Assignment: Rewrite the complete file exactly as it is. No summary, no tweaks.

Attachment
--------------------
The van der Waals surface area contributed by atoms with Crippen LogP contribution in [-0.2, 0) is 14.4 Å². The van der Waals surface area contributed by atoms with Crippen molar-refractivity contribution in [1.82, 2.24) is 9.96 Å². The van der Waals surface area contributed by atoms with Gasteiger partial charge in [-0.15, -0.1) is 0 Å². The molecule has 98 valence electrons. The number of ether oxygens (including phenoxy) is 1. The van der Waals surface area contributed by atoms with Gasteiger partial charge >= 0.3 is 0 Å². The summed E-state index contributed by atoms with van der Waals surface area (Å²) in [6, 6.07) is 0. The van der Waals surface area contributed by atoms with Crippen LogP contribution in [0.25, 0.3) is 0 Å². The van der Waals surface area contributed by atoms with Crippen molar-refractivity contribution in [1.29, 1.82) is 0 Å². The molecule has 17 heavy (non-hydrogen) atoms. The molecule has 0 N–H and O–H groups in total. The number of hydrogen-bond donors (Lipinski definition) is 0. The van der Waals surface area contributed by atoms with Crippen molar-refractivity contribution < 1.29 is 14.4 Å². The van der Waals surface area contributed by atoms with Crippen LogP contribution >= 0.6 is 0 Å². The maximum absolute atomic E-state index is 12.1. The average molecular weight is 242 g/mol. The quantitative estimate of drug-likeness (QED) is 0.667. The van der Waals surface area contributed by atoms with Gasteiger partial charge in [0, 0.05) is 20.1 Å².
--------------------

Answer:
The van der Waals surface area contributed by atoms with Crippen LogP contribution in [-0.2, 0) is 14.4 Å². The van der Waals surface area contributed by atoms with Crippen molar-refractivity contribution in [1.82, 2.24) is 9.96 Å². The van der Waals surface area contributed by atoms with Gasteiger partial charge in [-0.15, -0.1) is 0 Å². The molecule has 98 valence electrons. The number of ether oxygens (including phenoxy) is 1. The van der Waals surface area contributed by atoms with Gasteiger partial charge >= 0.3 is 0 Å². The summed E-state index contributed by atoms with van der Waals surface area (Å²) in [6, 6.07) is 0. The van der Waals surface area contributed by atoms with Crippen LogP contribution in [0.25, 0.3) is 0 Å². The van der Waals surface area contributed by atoms with Crippen molar-refractivity contribution in [1.29, 1.82) is 0 Å². The molecule has 17 heavy (non-hydrogen) atoms. The molecule has 0 N–H and O–H groups in total. The number of hydrogen-bond donors (Lipinski definition) is 0. The van der Waals surface area contributed by atoms with Crippen molar-refractivity contribution < 1.29 is 14.4 Å². The van der Waals surface area contributed by atoms with Crippen LogP contribution >= 0.6 is 0 Å². The maximum absolute atomic E-state index is 12.1. The average molecular weight is 242 g/mol. The quantitative estimate of drug-likeness (QED) is 0.667. The van der Waals surface area contributed by atoms with Gasteiger partial charge in [0, 0.05) is 20.1 Å².